Technology

China's Tianhe-2 retakes fastest supercomputer crown

  • 17 June 2013
  • From the section Technology
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Tianhe-2
Image caption The Tianhe-2 is nearly twice as fast as the next computer on the list

A China-based supercomputer has leapfrogged rivals to be named the world's most powerful system.

Tianhe-2, developed by the government-run National University of Defence Technology, topped the latest list of the fastest 500 supercomputers, by a team of international researchers.

They said the news was a "surprise" since the system had not been expected to be ready until 2015.

China last held the top rank between November 2010 and June 2011.

According to the list, the US has the world's second and third fastest supercomputers, Titan and Sequoia, while Japan's K computer drops to fourth spot.

The latest version of the twice-yearly list - which is overseen by Hans Meuer, professor of computer science at the University of Mannheim - was published to coincide with the International Supercomputing Conference in Leipzig, Germany.

Unique features

According to the Linpack benchmark, Tianhe-2 - meaning Milky Way-2 - operates at 33.86 petaflop/sec, the equivalent of 33,860 trillion calculations per second.

The benchmark measures real-world performance - but in theory the machine can boost that to a "peak performance" of 54.9 petaflop/sec.

The project was sponsored by the Chinese government's 863 High Technology Programme - an effort to make the country's hi-tech industries more competitive and less dependent on overseas rivals.

It has said it intends to install the equipment at the National Supercomputer Centre in Guangzhou, based in the country's south-eastern Guandong province, where it will be offered as a "research and education" resource to southern China.

The machine uses a total of 3.12 million processor cores, using Intel's Ivy Bridge and Xeon Phi chips to carry out its calculations.

However, the University of Tennessee's Jack Dongarra - a member of the Top 500 list team who visited the project in May - noted that many of its features were developed in China and are unique. These include:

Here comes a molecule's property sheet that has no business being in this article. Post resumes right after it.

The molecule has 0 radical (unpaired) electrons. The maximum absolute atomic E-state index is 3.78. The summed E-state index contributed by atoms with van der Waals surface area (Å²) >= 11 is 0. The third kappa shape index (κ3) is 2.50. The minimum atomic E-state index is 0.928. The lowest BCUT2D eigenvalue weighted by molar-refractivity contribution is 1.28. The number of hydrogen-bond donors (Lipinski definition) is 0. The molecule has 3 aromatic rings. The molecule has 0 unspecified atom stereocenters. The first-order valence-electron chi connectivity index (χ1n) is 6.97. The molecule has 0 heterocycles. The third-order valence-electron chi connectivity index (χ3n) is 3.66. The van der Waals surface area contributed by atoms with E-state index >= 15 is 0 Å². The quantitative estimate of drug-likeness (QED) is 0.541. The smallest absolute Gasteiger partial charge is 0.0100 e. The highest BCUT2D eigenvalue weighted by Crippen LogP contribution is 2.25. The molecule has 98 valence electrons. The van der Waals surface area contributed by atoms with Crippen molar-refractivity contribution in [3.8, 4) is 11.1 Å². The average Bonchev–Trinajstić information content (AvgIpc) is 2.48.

• A custom-built interconnection network, which routes data across the system
  • The inclusion of 4,096 Galaxy FT-1500 CPUs (central processing units) designed by the university - these have been installed to handle specific weather-forecasting and national-defence applications and are not included in the headline performance figures
  • The use of the Kylin operating system - this Linux-based OS is named after a mythical beast known as the "Chinese unicorn", and was designed by the university to be a high-security option for users in government, defence, energy, aerospace and other critical industries
Image caption Tianhe-2 uses a locally developed Linux-based operating system

On paper the Tianhe-2's performance is nearly double that of the next computer on the list.

Titan, at Oak Ridge National Laboratory in Tennessee, clocks 17.59 petaflop/sec of performance, according to the Linpack benchmark, and a theoretical peak of 27.11 petaflop/sec.

Mr Dongarra noted that the US government is not expected to acquire another supercomputer until 2015.

Japan's Fujitsu-built K computer - which displaced China's Tianhe-1 as the world's fastest supercomputer - now comes in fourth on the Top 500 list with a Linpack benchmark performance of 10.51 petaflop/sec.

According to the survey's editors, China now accounts for 66 of the list's fastest computers, which is actually a fall from six months ago when it had 72 in the list.

The US dominates the survey with 252 systems, Japan has 30, the UK has 29, France has 23 and Germany has 19.

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